Jan 18, 2012 1:07 PM, By Carolyn Heinze
5 line array challenges
The Slim, Highly Reflective Footprint
Housed on McDaniel College’s 160-acre campus in Westminster, Md., the Baker Memorial Chapel is one of the busiest facilities on the grounds. Built in 1958, the wood-panel and plaster chapel is used for worship services, concerts, presentations, baccalaureate and invocation ceremonies, weddings, memorial services, and speaking events.
When college administrators decided to replace the loudspeaker system, they recognized that the historic chapel’s highly reflective surfaces would present a number of issues in achieving the desired sound intelligibility. It was paramount, however, that any new system wouldn’t compromise the room’s aesthetic makeup. The challenge fell to Hagerstown, Md.-based audio/video contractor DSL Sound.
Robert Musser, sales consultant at DSL Sound, says that first thing he and his team did was take acoustical measurements of the space. From there, they began modeling the room with EASE acoustical modeling software, based on systems by three different manufacturers. “The client sat down and looked at the scoring from our EASE simulation along with the baseline of how the current system was performing, and from there they decided how much they wanted to invest in the new system,” he says. “The Community system was not at the highest or lowest price point, but it had a very nice, even distribution of sound and intelligibility, and we were able to feel quite confident going into this situation.”
Community Professional’s Entasys is a three-way column line array system encased in a compact design. For the Baker Memorial Chapel, DSL Sound installed two sets of three Entasys ENT-FR loudspeakers on each side of the proscenium, in addition to two Veris 210S subwoofers—powered by Crown CDI amplifiers—to cover the main floor. A London BLU-100 processor controls the system, and a 16-channel mixing console is used for musical performances.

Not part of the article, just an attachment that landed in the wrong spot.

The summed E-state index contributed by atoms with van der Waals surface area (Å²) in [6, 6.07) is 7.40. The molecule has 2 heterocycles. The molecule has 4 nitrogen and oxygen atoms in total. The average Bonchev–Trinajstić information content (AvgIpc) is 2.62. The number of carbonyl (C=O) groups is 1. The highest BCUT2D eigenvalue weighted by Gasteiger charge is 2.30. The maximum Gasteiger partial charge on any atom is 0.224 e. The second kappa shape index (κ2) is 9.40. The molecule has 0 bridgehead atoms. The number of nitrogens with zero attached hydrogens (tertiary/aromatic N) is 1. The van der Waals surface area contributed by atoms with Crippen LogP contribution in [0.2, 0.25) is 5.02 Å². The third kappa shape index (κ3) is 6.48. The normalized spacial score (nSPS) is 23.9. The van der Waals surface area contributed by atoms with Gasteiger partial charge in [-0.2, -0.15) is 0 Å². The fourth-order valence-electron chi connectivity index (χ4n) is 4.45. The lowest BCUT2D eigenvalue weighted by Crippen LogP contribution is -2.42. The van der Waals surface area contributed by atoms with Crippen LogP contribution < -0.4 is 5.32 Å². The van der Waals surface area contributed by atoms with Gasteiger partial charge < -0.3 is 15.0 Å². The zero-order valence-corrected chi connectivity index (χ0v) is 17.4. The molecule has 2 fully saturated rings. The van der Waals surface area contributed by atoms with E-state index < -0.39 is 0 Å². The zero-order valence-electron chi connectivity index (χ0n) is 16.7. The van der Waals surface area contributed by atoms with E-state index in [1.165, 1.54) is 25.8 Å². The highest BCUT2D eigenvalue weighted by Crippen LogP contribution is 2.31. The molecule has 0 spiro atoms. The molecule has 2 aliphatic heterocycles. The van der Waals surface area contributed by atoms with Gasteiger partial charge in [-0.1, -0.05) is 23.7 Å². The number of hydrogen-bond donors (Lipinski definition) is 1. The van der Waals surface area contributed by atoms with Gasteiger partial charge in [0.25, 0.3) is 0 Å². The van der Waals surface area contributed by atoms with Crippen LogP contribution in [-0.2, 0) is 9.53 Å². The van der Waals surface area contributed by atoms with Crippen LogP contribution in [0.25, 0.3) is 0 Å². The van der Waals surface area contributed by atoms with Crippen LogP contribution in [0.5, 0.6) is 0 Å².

In working with representatives from Community Professional, Musser determined that more speakers were better than less. “When I developed my EASE model with Community and said, ‘Here’s what I’m planning,’ they originally thought that I could get away with fewer boxes instead of having three per side; they thought I could get away with two,” he explains. “We were able to confirm that the room’s reverberation was a little lower in frequency; we saw a lot of energy traveling around the midsection.” A longer array offered more control over that part of the spectrum without exciting the room as much.
To adhere to the college’s aesthetic requirements, DSL Sound painted the speaker boxes to fit in with the rest of the chapel’s off-white décor. “These line arrays have a nice slim footprint, which helps to sell these products to the client,” Musser says. “Paintable products are always valued.” Mounted under the platform, the bass speakers are now hidden by a decorative grille. “You really have to look for the grille mark. Keeping a small footprint with good output is a real benefit.”
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